Table 1: Summary table of key findings from TALE FGDs
Convenient Students appreciated the convenience of having a mobile textbook wherever they went.
Self-paced learning Students reported that they valued the ability to learn at their own pace.
Suitable interface Students described the application as easy to navigate and self-explanatory. Students did not need teachers’ supervision to use it.

Research question 1: Students’ perceptions of the app as a tool for learning content


Based on transcribed interview recordings, 80 per cent of students found the convenience of the app to be the greatest asset. The students appreciated having a ‘pocket-textbook’ with them wherever they went for easy reference and revision.

FL001: I think that it is easier for us to access the mobile phone since we carry it around everywhere we go, instead of bringing our textbook along, so it’s easier for us to, like, read… and it’s easier for us to study on the way to school as well.

Design, interface and content

Fifty-five per cent of participants said that the app was easy to use, though one or two students reported that they struggled initially, and it was only after explanation from their teachers that they were able to easily navigate the app. Additionally, the students felt that the app was well organised and appreciated the prompts to alert them to finish a question in the topic if it had not been completed.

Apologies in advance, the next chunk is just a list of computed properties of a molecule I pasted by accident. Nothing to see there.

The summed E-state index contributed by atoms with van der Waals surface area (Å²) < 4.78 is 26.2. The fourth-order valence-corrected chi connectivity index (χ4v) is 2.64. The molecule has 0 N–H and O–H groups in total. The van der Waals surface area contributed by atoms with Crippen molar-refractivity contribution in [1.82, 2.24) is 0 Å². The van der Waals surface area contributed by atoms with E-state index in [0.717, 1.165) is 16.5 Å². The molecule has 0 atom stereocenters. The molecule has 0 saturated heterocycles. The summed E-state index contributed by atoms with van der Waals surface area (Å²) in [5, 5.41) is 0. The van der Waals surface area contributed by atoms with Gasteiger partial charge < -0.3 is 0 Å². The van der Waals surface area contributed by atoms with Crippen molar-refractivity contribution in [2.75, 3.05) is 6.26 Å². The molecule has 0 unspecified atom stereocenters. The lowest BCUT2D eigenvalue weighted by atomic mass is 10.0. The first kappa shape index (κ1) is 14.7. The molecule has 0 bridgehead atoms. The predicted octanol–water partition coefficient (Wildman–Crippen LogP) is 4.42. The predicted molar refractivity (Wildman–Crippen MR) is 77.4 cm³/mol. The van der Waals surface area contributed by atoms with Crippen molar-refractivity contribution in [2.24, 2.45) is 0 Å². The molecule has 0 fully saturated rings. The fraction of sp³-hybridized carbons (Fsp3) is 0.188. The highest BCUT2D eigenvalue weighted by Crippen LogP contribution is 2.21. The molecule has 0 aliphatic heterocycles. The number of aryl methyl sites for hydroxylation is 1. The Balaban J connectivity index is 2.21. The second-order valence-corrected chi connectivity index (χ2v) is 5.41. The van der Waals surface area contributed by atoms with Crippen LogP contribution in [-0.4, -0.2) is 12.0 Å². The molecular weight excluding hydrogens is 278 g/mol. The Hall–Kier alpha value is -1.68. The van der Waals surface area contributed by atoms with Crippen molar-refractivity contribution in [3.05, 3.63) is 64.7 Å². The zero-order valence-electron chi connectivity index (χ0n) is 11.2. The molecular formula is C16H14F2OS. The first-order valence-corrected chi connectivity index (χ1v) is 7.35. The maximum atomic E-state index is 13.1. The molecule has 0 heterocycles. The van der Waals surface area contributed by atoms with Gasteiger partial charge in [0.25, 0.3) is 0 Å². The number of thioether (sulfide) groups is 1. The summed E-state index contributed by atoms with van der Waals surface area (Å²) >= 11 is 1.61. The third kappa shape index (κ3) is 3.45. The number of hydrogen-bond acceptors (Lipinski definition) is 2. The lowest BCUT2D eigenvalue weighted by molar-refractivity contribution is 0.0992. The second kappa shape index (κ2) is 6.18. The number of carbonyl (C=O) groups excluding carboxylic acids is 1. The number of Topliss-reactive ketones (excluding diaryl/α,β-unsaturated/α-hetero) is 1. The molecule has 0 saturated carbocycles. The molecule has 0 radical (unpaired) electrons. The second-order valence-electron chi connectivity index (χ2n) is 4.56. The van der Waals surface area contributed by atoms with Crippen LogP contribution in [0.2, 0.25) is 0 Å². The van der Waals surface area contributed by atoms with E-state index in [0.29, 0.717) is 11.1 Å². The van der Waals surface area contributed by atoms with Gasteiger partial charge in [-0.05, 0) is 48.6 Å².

The students found the learning aids, in the form of videos and pictures, very informative, as they felt that videos and pictures could explain concepts better than words. Additionally, the quizzes after the topic and the topic summaries at the beginning of each chapter were reported to be useful in introducing the topic and cementing the information introduced. The students also liked instant self-marking multiple choice questions (MCQ) for quizzes, as these were less tedious and saved time.

Research question 2: How does the mobile app transform students’ learning environment?

Transformation of the learning environment

The students cited a few key factors that contributed to effective learning through the app: a quiet environment, encouragement, competition, collaboration, interest and engagement with the subject. For instance, the students liked the app for providing a quieter environment, as they repeatedly talked about how it was difficult to concentrate in class due to their classmates talking during lessons. They also found traditional lessons monotonous; in the traditional classroom, the need to cover the curriculum within a stipulated period means that teachers have to rush through the content in class, and students are often unable to retain all the information simply by listening, a problem exacerbated by their ‘noisy classmates’. With the app, the students reported that the same information could simply be read at their ‘own time and own target’. This was because the bite-size chapters and quizzes led to efficiency in retrieving only the sections that they needed for catching up on what they had missed. They also served as a form of self-directed, personalised learning outside the class when students accessed the chapters for revision purposes.